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If just to see how a program behave, an

hg up -r 1000

is done, while the current revision is 1020.

Then some changes are made to 2 files, and accidentally, the files are committed.

So now there are changes made from revision 1000 to 1020, and also some changes that is from 1000 directly to 1021...

In this case, how should it be handled?

At least one possibility maybe

hg backout -r 1021
hg up tip

and make changes as if nothing happened with 1021. Is the other option to do an hg merge and need to be careful about how the code is merged? (because all changes from 1000 to 1021 are all related to the same feature and same files). Or is there any other option besides these two?

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It's times like this I wish i had learnt hg commandline vs. using tortoise. At least my git knowledge is all commandline. – Aren Oct 14 '10 at 23:32

Just do the merge. It won't be painful.

The backout people are suggesting will still leave you with multiple heads. Currently your history looks like this:


After a backout of 1021 it would look like:


where 1021 and 1022 would logically undo one another but you'd still have the two heads.

After a merge you'll have

      \                                   /

You could do a 'hg commit --close-branch' after updating to 1021, which will still leave that head in place but will stop it from showing up on listings, but the merge is a better choice.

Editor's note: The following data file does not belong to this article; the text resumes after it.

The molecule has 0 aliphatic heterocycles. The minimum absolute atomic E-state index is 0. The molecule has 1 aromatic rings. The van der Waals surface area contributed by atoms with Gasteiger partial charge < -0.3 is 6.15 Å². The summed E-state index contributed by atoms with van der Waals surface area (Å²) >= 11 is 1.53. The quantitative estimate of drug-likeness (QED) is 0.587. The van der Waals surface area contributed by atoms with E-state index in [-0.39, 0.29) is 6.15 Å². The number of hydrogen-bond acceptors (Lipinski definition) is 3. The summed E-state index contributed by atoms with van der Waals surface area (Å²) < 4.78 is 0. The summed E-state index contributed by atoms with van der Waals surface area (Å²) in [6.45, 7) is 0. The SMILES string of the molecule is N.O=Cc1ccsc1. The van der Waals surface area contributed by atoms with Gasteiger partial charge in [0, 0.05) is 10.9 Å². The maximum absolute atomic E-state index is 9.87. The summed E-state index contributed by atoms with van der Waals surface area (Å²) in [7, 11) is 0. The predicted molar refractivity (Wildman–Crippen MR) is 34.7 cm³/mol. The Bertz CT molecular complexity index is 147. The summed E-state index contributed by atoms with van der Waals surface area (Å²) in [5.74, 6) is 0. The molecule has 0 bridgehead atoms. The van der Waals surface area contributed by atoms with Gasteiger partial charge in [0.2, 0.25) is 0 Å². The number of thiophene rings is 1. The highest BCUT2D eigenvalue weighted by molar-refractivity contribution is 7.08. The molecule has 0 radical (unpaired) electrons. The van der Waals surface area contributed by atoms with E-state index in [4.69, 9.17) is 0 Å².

If you've not yet push 1021 anywhere you could leave it behind entirely like:

hg clone -r 1020 myrepo trimmedrepo

and then you'll have a new repo, trimmedrepo, that has everything up to and including 1020 (but no 1021).

I like the merge.

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Thanks a lot. Removing my answer as it will be misleading – pyfunc Oct 15 '10 at 0:33
You're a class act, pyfunc. I'm a huge fan of backout in general, but in this case it just wasn't going to undo this particular mistake. – Ry4an Oct 15 '10 at 1:16

Have you looked at the rebase extension? It should handle this nicely:

hg up 1020
hg rebase -s tip

The result of this is that the changes you accidentally made against revision 1000 are moved to 1020. I'm assuming that you want to keep the changes, and the accident was just that you made them against an old revision. If you really want to get rid of the changes, your backout approach is good. You can also use the strip command from the MQ extension to remove them from history. Both rebase and strip rewrite your local history, making them unsuitable if you've pushed the changesets you're trying to edit to someone else's repository.

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